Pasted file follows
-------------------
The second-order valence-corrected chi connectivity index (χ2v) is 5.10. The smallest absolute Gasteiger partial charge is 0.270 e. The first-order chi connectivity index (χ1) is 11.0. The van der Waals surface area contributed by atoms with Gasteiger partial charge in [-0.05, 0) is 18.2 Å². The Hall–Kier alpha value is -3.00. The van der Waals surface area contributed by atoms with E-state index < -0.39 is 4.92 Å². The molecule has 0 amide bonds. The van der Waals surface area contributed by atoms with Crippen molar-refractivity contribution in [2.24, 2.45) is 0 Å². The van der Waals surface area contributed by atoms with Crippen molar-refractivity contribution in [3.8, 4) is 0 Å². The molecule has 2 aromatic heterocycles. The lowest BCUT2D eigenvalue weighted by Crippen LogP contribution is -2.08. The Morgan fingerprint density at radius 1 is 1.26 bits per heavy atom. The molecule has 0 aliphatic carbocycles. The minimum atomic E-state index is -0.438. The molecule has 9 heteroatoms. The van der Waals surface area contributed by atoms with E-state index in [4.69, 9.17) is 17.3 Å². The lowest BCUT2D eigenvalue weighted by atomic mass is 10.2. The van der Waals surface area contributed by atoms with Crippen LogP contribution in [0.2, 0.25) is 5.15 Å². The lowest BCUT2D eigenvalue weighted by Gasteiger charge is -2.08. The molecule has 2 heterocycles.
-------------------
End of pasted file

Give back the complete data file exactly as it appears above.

The second-order valence-corrected chi connectivity index (χ2v) is 5.10. The smallest absolute Gasteiger partial charge is 0.270 e. The first-order chi connectivity index (χ1) is 11.0. The van der Waals surface area contributed by atoms with Gasteiger partial charge in [-0.05, 0) is 18.2 Å². The Hall–Kier alpha value is -3.00. The van der Waals surface area contributed by atoms with E-state index < -0.39 is 4.92 Å². The molecule has 0 amide bonds. The van der Waals surface area contributed by atoms with Crippen molar-refractivity contribution in [2.24, 2.45) is 0 Å². The van der Waals surface area contributed by atoms with Crippen molar-refractivity contribution in [3.8, 4) is 0 Å². The molecule has 2 aromatic heterocycles. The lowest BCUT2D eigenvalue weighted by Crippen LogP contribution is -2.08. The Morgan fingerprint density at radius 1 is 1.26 bits per heavy atom. The molecule has 0 aliphatic carbocycles. The minimum atomic E-state index is -0.438. The molecule has 9 heteroatoms. The van der Waals surface area contributed by atoms with E-state index in [4.69, 9.17) is 17.3 Å². The lowest BCUT2D eigenvalue weighted by atomic mass is 10.2. The van der Waals surface area contributed by atoms with Crippen LogP contribution in [0.2, 0.25) is 5.15 Å². The lowest BCUT2D eigenvalue weighted by Gasteiger charge is -2.08. The molecule has 2 heterocycles.